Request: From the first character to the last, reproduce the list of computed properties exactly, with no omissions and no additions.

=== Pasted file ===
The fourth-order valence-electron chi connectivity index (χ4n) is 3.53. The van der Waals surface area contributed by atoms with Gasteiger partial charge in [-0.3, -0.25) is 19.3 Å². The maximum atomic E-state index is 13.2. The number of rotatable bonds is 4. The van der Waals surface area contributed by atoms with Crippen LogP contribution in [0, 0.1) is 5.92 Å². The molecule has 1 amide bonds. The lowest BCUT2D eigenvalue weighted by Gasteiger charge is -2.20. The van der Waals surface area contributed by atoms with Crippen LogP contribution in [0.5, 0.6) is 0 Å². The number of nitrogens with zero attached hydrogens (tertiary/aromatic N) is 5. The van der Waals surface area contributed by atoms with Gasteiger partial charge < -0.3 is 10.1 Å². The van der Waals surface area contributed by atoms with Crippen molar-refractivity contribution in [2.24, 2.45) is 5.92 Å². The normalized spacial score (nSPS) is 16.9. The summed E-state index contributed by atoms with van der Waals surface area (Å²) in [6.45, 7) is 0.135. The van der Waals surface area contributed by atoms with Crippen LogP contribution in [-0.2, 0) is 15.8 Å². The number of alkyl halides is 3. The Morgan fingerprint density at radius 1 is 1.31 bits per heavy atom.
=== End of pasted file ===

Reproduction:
The fourth-order valence-electron chi connectivity index (χ4n) is 3.53. The van der Waals surface area contributed by atoms with Gasteiger partial charge in [-0.3, -0.25) is 19.3 Å². The maximum atomic E-state index is 13.2. The number of rotatable bonds is 4. The van der Waals surface area contributed by atoms with Crippen LogP contribution in [0, 0.1) is 5.92 Å². The molecule has 1 amide bonds. The lowest BCUT2D eigenvalue weighted by Gasteiger charge is -2.20. The van der Waals surface area contributed by atoms with Crippen LogP contribution in [0.5, 0.6) is 0 Å². The number of nitrogens with zero attached hydrogens (tertiary/aromatic N) is 5. The van der Waals surface area contributed by atoms with Gasteiger partial charge < -0.3 is 10.1 Å². The van der Waals surface area contributed by atoms with Crippen molar-refractivity contribution in [2.24, 2.45) is 5.92 Å². The normalized spacial score (nSPS) is 16.9. The summed E-state index contributed by atoms with van der Waals surface area (Å²) in [6.45, 7) is 0.135. The van der Waals surface area contributed by atoms with Crippen LogP contribution in [-0.2, 0) is 15.8 Å². The number of alkyl halides is 3. The Morgan fingerprint density at radius 1 is 1.31 bits per heavy atom.